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Walla Walla leaders take on trash planning

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The entrance to the city of Walla Walla's Sudbury Landfill northwest of town.

Walla Walla city leaders are planning for how to manage waste in the future and whether that means continuing landfill operations or looking elsewhere for services.

The city’s Sudbury Landfill is approaching 2.5 million megagrams of solid waste. Exceeding that threshold will trigger air quality monitoring requirements and add expenses. There is 10 years of permitted capacity remaining.

Public Works Director Ki Bealey presented to City Council at a work session last week the questions and requirements the city is faced with and proposed having an alternatives analysis completed by a third-party consultant.

The analysis will determine what options are feasible, including expanded capacity at the current landfill and meeting those added air quality monitoring requirements or operating a transfer station and sending the garbage elsewhere.

The planning will also involve the surrounding cities of College Place, Waitsburg and Prescott as well as Walla Walla County and unincorporated areas.

A transfer station would mean construction of a receiving facility to put the trash in trucks and take it to a larger facility and would stop landfill activities.

Bealey proposed city staff look at alternatives, which was done in 2011.

“Taking that work from 2011, updating it, making sure that we are still on track, that we want to continue to landfill, that it makes the most sense for the community, and once that’s done then we move into the more facilities planning type of approach for solid waste management,” he said.

When Mayor Tom Scribner asked Bealey at the work session if the biggest consideration would be based on economics, Bealey suggested the consultant look at the impacts of greenhouse gas emissions as well.

“We need to be considering something other than just the financial because it’s a changing world,” Bealey said. “You have to weigh all of those factors in to decide from a policy standpoint how do we want to decide our future for how solid waste is handled in our county?”

The Solid Waste Advisory Committee signed off on the analysis, and so did Walla Walla County leaders.

The next steps in the process are to finalize the requests for proposals to qualified consultants, advertise, go through the selection process and negotiate a contract for the alternatives analysis, Bealey said.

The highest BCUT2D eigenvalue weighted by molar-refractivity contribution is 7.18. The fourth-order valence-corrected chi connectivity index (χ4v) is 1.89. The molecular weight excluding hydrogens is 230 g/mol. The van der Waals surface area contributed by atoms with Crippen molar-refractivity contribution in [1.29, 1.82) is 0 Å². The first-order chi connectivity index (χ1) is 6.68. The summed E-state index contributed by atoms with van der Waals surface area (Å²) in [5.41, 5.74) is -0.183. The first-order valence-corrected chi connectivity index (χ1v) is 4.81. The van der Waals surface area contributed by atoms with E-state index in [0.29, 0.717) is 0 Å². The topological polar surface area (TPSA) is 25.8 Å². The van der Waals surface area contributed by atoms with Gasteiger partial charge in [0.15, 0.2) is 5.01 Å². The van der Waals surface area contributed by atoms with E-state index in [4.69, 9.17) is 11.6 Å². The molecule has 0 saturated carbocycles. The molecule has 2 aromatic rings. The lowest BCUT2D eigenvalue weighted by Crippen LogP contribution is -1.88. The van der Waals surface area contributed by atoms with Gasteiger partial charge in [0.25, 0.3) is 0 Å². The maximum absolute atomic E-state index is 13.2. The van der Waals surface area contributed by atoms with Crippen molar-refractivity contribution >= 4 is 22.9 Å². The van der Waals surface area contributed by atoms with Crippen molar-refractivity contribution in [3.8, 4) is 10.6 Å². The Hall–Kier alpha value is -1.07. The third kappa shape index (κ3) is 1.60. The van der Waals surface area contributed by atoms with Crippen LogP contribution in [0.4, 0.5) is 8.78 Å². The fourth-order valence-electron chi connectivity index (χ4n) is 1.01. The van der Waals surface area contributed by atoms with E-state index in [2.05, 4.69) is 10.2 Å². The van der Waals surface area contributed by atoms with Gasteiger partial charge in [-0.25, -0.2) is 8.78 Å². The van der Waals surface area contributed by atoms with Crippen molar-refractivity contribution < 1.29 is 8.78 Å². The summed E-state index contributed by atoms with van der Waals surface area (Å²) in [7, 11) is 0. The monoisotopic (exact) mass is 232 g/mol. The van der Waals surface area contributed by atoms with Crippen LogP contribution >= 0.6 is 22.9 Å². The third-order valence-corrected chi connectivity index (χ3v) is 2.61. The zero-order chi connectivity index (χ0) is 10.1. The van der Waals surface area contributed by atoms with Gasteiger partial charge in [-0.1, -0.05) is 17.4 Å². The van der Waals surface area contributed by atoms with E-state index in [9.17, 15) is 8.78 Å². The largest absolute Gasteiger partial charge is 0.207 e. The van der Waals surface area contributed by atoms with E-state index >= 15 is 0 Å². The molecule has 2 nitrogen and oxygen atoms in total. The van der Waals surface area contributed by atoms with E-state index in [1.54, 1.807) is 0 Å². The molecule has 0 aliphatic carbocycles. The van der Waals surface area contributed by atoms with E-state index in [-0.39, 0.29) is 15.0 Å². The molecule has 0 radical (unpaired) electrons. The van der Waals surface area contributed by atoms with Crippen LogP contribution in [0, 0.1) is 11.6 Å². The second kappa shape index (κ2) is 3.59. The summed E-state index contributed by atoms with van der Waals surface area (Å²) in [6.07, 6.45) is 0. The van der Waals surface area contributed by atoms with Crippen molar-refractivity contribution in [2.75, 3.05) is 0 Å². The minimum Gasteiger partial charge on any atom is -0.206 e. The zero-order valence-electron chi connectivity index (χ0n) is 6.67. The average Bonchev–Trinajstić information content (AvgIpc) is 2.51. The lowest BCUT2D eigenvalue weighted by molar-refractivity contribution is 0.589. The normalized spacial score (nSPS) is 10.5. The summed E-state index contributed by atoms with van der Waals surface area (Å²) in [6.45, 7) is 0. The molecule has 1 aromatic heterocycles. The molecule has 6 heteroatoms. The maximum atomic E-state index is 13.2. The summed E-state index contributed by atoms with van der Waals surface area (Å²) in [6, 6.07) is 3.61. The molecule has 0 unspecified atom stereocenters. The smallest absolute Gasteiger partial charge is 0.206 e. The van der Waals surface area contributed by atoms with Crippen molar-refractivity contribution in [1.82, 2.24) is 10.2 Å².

He will come to Council multiple times with contracts for the planning process. The analysis is expected to start this fall and be completed by winter.

“We’re just kind of trying to make sure that we’re looking at all of our alternatives and trying to do what’s best for the community in the long term, and again we’re talking really long term here because if we invest in a new area, you’re talking 20-30 years worth of waste going there for that investment,” he said.

The alternatives analysis is estimated to cost around $20,000 to $30,000 and will be paid for by the city, but this is only the first step in several. The next is to create a regulatory required solid waste management plan.

Surrounding cities and Walla Walla County may participate in the planning and financials of this plan based on population participation for cost-share as they did for the last plan in 2013-2014. Leaders in those communities also must adopt the plan.

Bealey said recycling will be a piece of the overall solid waste management because it is a part of the waste stream that has to be factored.

An ad hoc committee was formed earlier this year to bring forth some recommendations to Council for how to handle recycling as costs to recycle were rising and contamination restrictions became more of an issue nationwide.

Currently, recycling is not going to, nor proposed to go to, the landfill, he said. The committee is still working through recommendations.

A landfill master plan comes next in solid waste planning, if city leaders do determine to continue using Sudbury. They will plan for the next 20-50 years for facilities at the landfill.

They will then review a closure, post-closure and financial insurance plan.

“Ultimately, you have to plan to close the largest active area,” Bealey said.

That includes the costs associated with closing that area and taking care of it until it reaches a stable point in the future, which is at least 30 years.

The operations and maintenance plan must then be reviewed.

“It’s a lot more than a hole in the ground that you put trash in. There is a whole lot more involved in solid waste management than that,” he said.

Chloe LeValley can be reached at chloelevalley@wwub.com or 509-526-8326.

Chloe LeValley covers the cities of Walla Walla and College Place as well as agriculture and the environment in the Walla Walla Valley. She is a graduate of San Francisco State University and joined the Union-Bulletin's team in October 2019.